A key piece of evidence in the Stephen Lawrence murder investigation lay hidden in police files for 21 years because of a clerical error.
The black leather bag strap was recovered from the scene of the stabbing and is now being used in an appeal to find a new witness.
Detectives want to trace a female whose DNA profile was found on the strap.
They believe she may be connected to the gang of racist youths who chased the 18-year-old student and his friend Duwayne Brooks before stabbing him to death in Eltham, southeast London, in 1993.
The strap was recovered 11 yards from where Stephen was killed - but for more than two decades, it was wrongly logged as being found 90 yards away and considered of no relevance until the error was spotted two years ago.
Senior investigating officer Chris Le Pere said the position of the strap had been wrongly recorded "as an innocent mistake" and was not linked to police corruption allegations that dogged the first failed murder investigation.
Mr Le Pere added: "So far we have been unable to identify the owner of the bag strap. While there is no evidence that a woman was at the scene of the attack, I need to establish who this bag belonged to, and why was it at the spot where Stephen was attacked. The strap was not left by either Stephen or Duwayne Brooks."
The female may have been a victim of a theft, or the bag or strap may have been given to someone unwittingly, said Mr Le Pere.
He said he believes the strap was left at the scene by the suspects, with one possible theory being explored that it was an "adapted offensive weapon", much like one found at the home of a suspect.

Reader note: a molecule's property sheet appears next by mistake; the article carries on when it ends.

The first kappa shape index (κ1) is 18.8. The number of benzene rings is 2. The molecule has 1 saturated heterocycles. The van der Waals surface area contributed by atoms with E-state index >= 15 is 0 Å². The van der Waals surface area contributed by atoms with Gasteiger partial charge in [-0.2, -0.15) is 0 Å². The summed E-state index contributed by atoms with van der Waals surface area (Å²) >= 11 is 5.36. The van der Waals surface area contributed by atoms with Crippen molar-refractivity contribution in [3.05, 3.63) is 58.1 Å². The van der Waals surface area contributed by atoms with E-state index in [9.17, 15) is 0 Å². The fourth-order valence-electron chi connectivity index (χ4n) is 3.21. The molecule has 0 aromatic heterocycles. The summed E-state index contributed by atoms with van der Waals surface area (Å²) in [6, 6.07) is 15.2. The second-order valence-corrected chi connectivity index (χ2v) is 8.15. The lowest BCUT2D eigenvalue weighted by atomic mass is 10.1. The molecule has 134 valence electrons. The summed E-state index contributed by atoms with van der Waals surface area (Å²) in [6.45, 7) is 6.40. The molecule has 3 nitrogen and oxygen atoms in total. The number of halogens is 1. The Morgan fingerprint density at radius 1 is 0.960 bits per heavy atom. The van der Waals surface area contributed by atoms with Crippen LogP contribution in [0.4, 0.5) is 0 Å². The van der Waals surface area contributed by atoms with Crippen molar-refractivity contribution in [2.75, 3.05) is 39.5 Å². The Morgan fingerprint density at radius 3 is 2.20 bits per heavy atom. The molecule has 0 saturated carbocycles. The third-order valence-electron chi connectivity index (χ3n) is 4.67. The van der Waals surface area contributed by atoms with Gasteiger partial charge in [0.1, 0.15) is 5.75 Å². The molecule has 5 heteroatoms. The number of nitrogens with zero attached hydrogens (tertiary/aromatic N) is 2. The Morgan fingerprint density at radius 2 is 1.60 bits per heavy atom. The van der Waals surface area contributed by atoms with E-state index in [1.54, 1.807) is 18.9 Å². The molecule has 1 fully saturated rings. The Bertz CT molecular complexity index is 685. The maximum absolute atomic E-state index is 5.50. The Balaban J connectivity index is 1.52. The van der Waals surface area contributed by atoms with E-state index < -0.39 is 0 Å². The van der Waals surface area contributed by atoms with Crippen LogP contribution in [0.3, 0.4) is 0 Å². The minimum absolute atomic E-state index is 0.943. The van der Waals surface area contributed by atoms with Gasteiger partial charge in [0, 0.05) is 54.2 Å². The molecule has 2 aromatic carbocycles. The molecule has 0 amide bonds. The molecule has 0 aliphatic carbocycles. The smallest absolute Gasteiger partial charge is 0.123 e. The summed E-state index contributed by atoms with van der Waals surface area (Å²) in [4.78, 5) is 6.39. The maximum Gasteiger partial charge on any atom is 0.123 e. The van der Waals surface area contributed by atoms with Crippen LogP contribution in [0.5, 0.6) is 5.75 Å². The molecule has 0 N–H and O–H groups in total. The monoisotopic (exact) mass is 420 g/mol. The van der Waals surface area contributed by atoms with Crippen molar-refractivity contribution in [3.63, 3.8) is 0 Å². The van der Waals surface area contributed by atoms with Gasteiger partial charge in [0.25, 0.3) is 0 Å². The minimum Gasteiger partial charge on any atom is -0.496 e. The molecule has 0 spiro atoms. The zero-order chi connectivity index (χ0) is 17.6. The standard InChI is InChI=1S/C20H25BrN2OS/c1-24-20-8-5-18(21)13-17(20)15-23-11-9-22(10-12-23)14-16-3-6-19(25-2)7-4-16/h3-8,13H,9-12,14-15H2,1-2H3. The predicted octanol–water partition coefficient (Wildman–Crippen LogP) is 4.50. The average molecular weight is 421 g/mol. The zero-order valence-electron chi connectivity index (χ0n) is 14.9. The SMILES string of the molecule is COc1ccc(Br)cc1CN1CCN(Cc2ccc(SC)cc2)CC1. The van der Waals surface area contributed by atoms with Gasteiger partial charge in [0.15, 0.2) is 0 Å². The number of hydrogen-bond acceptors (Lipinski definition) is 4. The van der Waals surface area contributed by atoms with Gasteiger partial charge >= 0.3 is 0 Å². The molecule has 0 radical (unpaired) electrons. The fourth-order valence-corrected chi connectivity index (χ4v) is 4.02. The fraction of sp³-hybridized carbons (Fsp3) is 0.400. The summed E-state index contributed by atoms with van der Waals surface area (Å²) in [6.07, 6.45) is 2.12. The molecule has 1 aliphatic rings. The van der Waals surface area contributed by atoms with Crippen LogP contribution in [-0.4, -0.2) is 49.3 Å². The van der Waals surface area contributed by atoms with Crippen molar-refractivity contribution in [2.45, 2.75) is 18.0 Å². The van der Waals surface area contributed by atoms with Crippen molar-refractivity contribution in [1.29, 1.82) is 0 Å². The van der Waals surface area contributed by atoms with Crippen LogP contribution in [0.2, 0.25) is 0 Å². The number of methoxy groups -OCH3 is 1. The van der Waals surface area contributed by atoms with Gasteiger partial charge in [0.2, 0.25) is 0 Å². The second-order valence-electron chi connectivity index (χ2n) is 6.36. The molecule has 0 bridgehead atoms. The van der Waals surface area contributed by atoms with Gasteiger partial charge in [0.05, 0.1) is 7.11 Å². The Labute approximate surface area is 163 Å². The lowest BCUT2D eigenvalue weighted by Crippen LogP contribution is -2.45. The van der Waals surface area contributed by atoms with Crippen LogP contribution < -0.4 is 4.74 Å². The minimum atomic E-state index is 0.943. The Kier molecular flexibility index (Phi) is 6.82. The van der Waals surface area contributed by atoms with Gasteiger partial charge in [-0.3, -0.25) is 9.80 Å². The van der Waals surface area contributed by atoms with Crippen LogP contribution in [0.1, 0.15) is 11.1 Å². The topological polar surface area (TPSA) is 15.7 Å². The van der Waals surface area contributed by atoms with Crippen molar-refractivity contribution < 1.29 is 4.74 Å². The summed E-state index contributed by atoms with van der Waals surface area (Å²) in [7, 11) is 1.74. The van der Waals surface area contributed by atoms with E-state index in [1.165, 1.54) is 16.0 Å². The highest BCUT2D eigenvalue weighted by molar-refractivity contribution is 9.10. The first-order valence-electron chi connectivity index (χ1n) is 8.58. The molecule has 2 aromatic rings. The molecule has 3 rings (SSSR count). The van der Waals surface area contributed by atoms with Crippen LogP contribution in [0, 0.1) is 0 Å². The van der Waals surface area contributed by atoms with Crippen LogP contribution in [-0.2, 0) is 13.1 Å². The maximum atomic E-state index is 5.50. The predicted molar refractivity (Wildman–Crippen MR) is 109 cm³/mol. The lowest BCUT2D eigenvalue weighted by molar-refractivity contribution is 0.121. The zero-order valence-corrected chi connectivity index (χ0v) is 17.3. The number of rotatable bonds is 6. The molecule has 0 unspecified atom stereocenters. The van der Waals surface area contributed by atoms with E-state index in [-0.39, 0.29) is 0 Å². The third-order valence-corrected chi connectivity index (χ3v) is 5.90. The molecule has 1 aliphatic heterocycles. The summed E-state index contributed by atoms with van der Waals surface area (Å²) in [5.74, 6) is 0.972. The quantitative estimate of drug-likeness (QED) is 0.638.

Stephen's father, Neville Lawrence, said: "One small bit of information can bring it all together. I still can't understand seeing somebody at a bus stop, not knowing that person and that person hasn't done you any harm, but you and your friends decide to pounce on that person and take his life. I find it very, very hard to understand.
"I wanted my son to be famous from the buildings that he made, not from being dead."
Scotland Yard announced in January it was hopeful the potential new evidence would lead to a breakthrough, but has waited until now to reveal what it found.
Police asked 110 people connected to the investigation to volunteer DNA swabs so they could be eliminated.
Fifty agreed to give samples, 46 refused, 12 didn't reply and the rest were eliminated for medical reasons.
Two men - Gary Dobson and David Norris - were convicted and jailed for Stephen's murder in 2012 after DNA, hair and fibre evidence linked them to the killing.
Police believe there were up to six white youths involved in the unprovoked attack and are determined to identify other suspects.
The Metropolitan Police was widely condemned for its original failed investigation, which led to a public inquiry that resulted in the force being branded "institutionally racist" by judge Sir William Macpherson.
The judge concluded that alleged police corruption had not hampered the investigation.
Detectives are also still trying to identify another potential witness, a man wearing a distinctive V-emblem top who was caught on CCTV in an off-licence before the murder and seen later near the scene at the time of the stabbing.
The new appeal for information was made on BBC's Crimewatch on Monday night.
:: Anyone with information is asked to call the Met Police on 101 or Crimestoppers anonymously on 0800 555 111.